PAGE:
Long underwear tops mark male fashion peak

August 15, 1994|By MIKE ROYKO

Mike Royko is on vacation. In the meantime, we are reprinting some of his favorite columns. This column was first published Nov. 19, 1984. When my grandfather sat on the front steps wearing his long underwear tops and drinking beer, it never occurred to me that he was a fashion trendsetter.

That was just the way he and his friends dressed. For more formal occasions, such as going to work or to Bruno's Corner Tap, they would slip a shirt and trousers over their long underwear.

For leisure-time activities, such as lounging on the front steps, they would remove the shirt.

And for those private, intimate moments, such as going to bed, they would remove the trousers but retain the long underwear.

When I asked him once why he wore long underwear on all but the hottest summer days, he said:

"Because wearing is what underwear is for."

But why, I asked, didn't he wear something lighter, such as briefs and a T-shirt? He responded: "I'm no Italian gigolo."

But how does it look for you to be sitting around on the front steps in your underwear tops?

He explained. "When I got a shirt on, it's underwear. When I take my shirt off, it's not underwear anymore because it's not under anything."

And he was true to his dress code throughout his life. Especially after the fire.

It happened in the middle of the night. A fire broke out in the basement, and smoke quickly seeped through the floors into his part of the three-flat. As the firemen arrived, he staggered out of the smoky building. Naturally, he was wearing his long underwear.

And he pointed triumphantly at the guy from the second floor, wrapped in a blanket because he had been wearing only briefs.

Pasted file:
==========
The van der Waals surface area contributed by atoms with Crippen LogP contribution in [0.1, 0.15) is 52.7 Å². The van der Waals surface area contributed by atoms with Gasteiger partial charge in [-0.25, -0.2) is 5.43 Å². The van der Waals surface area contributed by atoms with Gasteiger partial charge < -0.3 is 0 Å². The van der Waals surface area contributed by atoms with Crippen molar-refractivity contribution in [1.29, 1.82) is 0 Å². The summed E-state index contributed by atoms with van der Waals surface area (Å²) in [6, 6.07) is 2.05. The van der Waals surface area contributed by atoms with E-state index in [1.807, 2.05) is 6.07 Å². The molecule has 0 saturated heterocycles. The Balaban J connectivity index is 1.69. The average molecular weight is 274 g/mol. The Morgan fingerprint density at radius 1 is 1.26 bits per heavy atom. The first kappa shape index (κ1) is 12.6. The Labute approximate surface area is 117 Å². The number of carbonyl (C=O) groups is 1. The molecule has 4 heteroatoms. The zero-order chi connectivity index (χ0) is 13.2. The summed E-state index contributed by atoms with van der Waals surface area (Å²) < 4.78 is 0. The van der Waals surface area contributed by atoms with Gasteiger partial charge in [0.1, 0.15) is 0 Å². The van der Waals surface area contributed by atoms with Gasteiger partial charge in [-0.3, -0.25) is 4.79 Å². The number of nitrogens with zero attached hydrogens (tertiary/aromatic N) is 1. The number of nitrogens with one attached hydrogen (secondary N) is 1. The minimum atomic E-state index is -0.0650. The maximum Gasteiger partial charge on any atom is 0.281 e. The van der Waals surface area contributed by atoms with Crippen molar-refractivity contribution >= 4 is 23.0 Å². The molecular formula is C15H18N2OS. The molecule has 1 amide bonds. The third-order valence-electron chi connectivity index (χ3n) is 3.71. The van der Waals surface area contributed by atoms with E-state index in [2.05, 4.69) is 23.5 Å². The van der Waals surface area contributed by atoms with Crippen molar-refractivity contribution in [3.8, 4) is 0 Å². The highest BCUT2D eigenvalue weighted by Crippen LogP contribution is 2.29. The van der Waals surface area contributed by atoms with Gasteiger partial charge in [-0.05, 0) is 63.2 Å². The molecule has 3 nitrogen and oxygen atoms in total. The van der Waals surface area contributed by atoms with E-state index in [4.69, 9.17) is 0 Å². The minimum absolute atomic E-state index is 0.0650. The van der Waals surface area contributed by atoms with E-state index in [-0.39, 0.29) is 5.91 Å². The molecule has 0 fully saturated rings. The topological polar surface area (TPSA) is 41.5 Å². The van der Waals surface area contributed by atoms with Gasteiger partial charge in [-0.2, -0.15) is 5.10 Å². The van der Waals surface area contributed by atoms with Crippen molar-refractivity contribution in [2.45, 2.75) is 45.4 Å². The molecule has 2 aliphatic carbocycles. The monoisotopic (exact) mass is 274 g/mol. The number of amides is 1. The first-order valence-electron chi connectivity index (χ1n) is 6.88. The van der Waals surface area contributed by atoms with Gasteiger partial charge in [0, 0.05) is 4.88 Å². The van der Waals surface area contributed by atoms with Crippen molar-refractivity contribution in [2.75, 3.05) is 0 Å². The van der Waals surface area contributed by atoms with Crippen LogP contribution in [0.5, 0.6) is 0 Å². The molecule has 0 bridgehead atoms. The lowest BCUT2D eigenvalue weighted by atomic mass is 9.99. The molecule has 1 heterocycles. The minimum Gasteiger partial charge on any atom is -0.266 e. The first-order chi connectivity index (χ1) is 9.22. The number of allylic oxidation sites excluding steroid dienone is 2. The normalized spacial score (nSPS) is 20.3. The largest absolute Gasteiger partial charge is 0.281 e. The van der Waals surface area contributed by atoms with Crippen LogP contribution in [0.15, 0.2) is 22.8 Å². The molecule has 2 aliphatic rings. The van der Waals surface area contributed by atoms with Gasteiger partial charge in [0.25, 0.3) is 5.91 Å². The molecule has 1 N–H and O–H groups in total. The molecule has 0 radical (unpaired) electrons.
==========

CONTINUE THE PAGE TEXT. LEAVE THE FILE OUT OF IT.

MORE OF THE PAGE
"See?" he said. "Don't Chester look funny?"

Now, it turns out, he was not only practical but fashionable.

I happened to come across a copy of a men's fashion magazine called International Male.

And as a picture in that magazine shows, one of the hottest new men's fashion items is "The Greek Undershirt."

As the magazine said: "We found this authentic Greek undershirt in Athens. The European fashion-conscious men are snapping them up, and International Male is now importing these shirts to America."

How do you like that? All those years, my grandmother would snap: "You look like a bum sitting on the steps in your underwear. Put a shirt on." But he was simply a man ahead of his times.

The Greek undershirt isn't exactly like my grandfather's undershirt. His had buttons up the front and a higher neckline. And a few gravy stains, which he felt gave it character. But the effect was the same.

Of course, my grandfather's undershirt was not imported from Greece. He was always loyal to Sears. As he used to say:

"If they had Sears stores in the old country that sold long underwear this good, most of us would've never left."

I pointed out the Greek undershirt ad to Sam Sianis, the Greek who runs Billy Goat's Tavern.

He said: "Shoo, dat's real Greek undershirt. I used to wear shirt like dees when I chase sheep. All men in my village wear shirt like dees."

Then he looked at the price, which was $22, and he shook his head.

He said: "No Greek pay $22 for undershirt. Maybe for a suit, but not no undershirt." Then he thought about it awhile. "Well, maybe Onassis. He might pay $22 for undershirt. But even Onassis, I bet for $22, he wants bottom, too."

It just shows the importance of timing. If my grandfather had been a young man in today's world, he would have been a fashion setter.

Simply by removing his shirt, he could have gone to the bars in yuppie neighborhoods and looked right at home. True, he looked right at home in our old neighborhood on Milwaukee Avenue, too, but nobody accused him of being trendy.

Who knows, he might have even marketed his own designer long underwear. But I'm not sure if they would have gone for the flap in the back.

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